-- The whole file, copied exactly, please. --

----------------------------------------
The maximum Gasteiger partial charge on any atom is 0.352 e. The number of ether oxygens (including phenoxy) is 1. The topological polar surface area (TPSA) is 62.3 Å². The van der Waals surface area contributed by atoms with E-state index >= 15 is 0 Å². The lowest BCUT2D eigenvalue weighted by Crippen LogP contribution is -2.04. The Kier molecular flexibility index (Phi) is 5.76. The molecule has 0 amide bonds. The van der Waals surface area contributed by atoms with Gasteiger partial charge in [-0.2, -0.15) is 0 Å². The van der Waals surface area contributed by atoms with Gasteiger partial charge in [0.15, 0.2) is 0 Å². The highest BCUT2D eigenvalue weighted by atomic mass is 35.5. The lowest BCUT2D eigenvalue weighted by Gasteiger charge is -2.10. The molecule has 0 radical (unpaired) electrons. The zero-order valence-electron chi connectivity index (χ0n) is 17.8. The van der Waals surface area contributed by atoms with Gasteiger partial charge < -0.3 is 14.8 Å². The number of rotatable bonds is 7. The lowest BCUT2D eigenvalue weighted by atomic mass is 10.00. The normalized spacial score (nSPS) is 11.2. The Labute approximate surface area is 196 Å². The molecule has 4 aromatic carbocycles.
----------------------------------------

The maximum Gasteiger partial charge on any atom is 0.352 e. The number of ether oxygens (including phenoxy) is 1. The topological polar surface area (TPSA) is 62.3 Å². The van der Waals surface area contributed by atoms with E-state index >= 15 is 0 Å². The lowest BCUT2D eigenvalue weighted by Crippen LogP contribution is -2.04. The Kier molecular flexibility index (Phi) is 5.76. The molecule has 0 amide bonds. The van der Waals surface area contributed by atoms with Gasteiger partial charge in [-0.2, -0.15) is 0 Å². The van der Waals surface area contributed by atoms with Gasteiger partial charge in [0.15, 0.2) is 0 Å². The highest BCUT2D eigenvalue weighted by atomic mass is 35.5. The lowest BCUT2D eigenvalue weighted by Gasteiger charge is -2.10. The molecule has 0 radical (unpaired) electrons. The zero-order valence-electron chi connectivity index (χ0n) is 17.8. The van der Waals surface area contributed by atoms with Gasteiger partial charge < -0.3 is 14.8 Å². The number of rotatable bonds is 7. The lowest BCUT2D eigenvalue weighted by atomic mass is 10.00. The normalized spacial score (nSPS) is 11.2. The Labute approximate surface area is 196 Å². The molecule has 4 aromatic carbocycles.